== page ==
Going solo, or How I no longer have a day job

Well, it’s official. I no longer have a day job.

Writing those words is pretty surreal. It’s a goal I’ve been working towards for so long, yet one that has always seemed just out of reach. Now, my last day in publishing has been and gone, passing by in a flash. Hang on, what now?

Am I really a full time author?

I guess so.



My leaving poster from HarperCollins

To be honest, full-time freelancer is probably more accurate. I admit it: I’ve grown to love editing as much as writing. I love working with authors and helping them polish their rough drafts into shiny jewels of books, so I’m going to keep on doing it! Penguin Random House Children’s will continue to have me on the books as a freelance editor (and maybe other publishers might want to work with me too? … drop me a line on the ‘Contact Me’ page if you are interested). And, let’s face it, I still need to make sure there’s food on the table in case this whole ‘full time author’ thing doesn’t pan out!

But for now I’m only dependent on my writing.


Ah… memories of so many book fairs

Looking back on my seven years in publishing, it feels like a whirlwind. I am intensely grateful for all the experience that I gained under the mentorship of many amazing women (and it was 99% women!) and for all the opportunities that came my way. Publishing put me in the path of many of my idols, some of whom became friends I will cherish for life. Publishing taught me to be a better businesswoman, a better presenter, a better negotiator, a better manager, a better communicator, a better reader and ultimately… a better writer too.


Genre publishing people are ESPECIALLY awesome

(Maybe not on the better reader thing. I’m looking forward to reading for pleasure and not being hyper-critical all the time.)

Me, Neil Gaiman, Jamie Byng (Canongate)

So why now?

If you’d asked me a year ago, I wasn’t sure if I would ever take the plunge and go ‘full time’ into authordom. Despite my introvert leanings, I do love people (especially publishing people. They’re pretty much universally great.) and I know I will miss the stimulus of being a part of a team who are creative and driven and brilliant (aka the entire PRH Children’s division). I love the challenges and excitement of bringing a book to market. An editor truly gets to be in the centre of that process, and I’m lucky enough to have helped so many books find their readers – too many to list. But it quickly became clear that the more senior I rose in publishing, the more my writing time suffered. Being a full time editorial director and a full time writer, plus maintaining some semblance of a personal life? Hard. So very hard. I admire those editors who juggle both with the skill and flexibility of Cirque du Soleil performers. It became too much for me.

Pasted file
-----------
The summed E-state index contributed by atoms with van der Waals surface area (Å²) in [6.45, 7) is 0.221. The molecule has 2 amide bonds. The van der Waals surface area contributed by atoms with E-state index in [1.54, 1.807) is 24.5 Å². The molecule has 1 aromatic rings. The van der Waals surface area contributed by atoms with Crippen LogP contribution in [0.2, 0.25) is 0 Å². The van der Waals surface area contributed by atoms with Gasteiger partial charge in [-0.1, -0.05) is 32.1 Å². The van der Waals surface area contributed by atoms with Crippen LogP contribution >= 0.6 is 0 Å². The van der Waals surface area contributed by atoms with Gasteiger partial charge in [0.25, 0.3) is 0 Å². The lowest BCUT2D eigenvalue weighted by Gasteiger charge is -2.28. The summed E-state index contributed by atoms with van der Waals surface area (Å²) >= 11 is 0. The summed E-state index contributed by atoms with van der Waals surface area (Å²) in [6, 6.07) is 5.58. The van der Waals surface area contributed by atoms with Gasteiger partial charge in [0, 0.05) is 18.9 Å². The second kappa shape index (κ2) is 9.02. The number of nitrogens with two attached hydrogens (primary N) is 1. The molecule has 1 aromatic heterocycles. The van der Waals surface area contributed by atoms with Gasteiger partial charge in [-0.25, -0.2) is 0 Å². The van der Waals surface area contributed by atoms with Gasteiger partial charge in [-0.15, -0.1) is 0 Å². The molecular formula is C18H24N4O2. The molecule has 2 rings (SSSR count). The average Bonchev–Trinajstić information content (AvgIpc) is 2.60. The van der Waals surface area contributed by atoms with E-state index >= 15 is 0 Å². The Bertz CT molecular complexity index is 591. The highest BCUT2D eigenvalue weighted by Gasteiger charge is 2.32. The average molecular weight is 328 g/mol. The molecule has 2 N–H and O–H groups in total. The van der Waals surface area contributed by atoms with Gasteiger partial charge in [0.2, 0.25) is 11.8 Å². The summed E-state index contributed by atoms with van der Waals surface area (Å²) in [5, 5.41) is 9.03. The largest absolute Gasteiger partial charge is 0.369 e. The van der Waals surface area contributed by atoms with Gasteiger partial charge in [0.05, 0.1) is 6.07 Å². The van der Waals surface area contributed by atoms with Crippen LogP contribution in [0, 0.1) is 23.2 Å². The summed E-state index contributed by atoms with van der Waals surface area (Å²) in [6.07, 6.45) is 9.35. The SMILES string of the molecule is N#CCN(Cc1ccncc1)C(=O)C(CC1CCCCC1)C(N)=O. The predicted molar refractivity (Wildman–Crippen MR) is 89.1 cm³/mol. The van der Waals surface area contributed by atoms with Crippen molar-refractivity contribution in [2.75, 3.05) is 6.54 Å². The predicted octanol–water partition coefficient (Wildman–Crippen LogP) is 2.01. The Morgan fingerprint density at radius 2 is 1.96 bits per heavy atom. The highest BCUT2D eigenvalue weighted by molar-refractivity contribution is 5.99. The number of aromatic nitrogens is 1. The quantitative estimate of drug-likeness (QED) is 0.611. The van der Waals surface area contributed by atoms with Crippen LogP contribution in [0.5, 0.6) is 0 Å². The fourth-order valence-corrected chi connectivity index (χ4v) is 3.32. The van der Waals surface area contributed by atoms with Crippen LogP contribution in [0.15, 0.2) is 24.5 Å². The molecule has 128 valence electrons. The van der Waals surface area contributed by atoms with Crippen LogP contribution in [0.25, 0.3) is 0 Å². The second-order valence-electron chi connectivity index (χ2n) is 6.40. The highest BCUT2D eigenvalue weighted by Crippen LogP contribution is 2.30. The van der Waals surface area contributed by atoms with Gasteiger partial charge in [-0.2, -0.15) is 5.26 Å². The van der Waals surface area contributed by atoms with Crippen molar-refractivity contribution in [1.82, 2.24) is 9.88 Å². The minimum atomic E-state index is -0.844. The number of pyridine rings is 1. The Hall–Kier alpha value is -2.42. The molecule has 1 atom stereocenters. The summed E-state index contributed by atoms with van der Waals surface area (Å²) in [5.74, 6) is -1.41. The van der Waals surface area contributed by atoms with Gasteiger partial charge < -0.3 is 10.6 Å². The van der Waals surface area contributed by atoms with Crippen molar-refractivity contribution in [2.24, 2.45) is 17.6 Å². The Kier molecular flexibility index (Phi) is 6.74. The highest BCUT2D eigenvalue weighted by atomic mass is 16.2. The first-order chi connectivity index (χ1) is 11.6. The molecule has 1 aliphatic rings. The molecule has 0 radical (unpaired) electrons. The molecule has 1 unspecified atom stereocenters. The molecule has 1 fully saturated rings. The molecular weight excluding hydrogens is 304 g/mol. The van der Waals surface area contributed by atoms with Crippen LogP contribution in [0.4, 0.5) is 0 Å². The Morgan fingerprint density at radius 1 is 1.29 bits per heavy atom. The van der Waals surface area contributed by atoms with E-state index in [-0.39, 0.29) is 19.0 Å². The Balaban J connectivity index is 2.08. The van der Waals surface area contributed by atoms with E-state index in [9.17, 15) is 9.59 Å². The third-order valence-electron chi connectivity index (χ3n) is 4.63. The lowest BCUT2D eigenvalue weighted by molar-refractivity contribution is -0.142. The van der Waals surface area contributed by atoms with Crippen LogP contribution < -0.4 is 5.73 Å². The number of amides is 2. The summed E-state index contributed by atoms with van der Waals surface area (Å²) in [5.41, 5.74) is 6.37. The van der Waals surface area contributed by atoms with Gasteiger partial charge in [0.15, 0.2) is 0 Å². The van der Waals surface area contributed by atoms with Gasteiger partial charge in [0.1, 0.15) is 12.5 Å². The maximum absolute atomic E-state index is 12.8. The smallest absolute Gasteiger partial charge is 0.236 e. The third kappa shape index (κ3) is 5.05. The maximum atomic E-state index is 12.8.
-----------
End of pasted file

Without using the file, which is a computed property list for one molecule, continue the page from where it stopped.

Penguin Random House knows how to make an impact

But I’ll let you into a secret. It wasn’t just the demands of having two jobs that gave me the final push toward taking the freelancer plunge. It was another dream. A dream of exploration and growth, of faraway places and dusty roads, of good food and dancing and hiking. A dream of long-term travel. A ‘grown-up gap-year’ as Stylist so aptly described it this week. More on that in a later blog post, but suffice to say that Lofty and I are not resting on our laurels next year. There’s a lot of the world out there for us to see, and the beauty of being freelance is that I can do it anywhere…


Writing away in Egypt… I look forward to more of this


A big publishing highlight… at a printing press with Zoe Sugg

Although I’ve left publishing, I know it’s not a closed door. Who knows if later on down the line I will want to reenter the fray! But for now it’s bye-bye security, hello freelance-life.


Another highlight was finding amazing new authors and introducing them to the world, like Martin Stewart and his book ‘Riverkeep’ out in 2016

Come on in, take a seat.

I hope to be with you for a long time.



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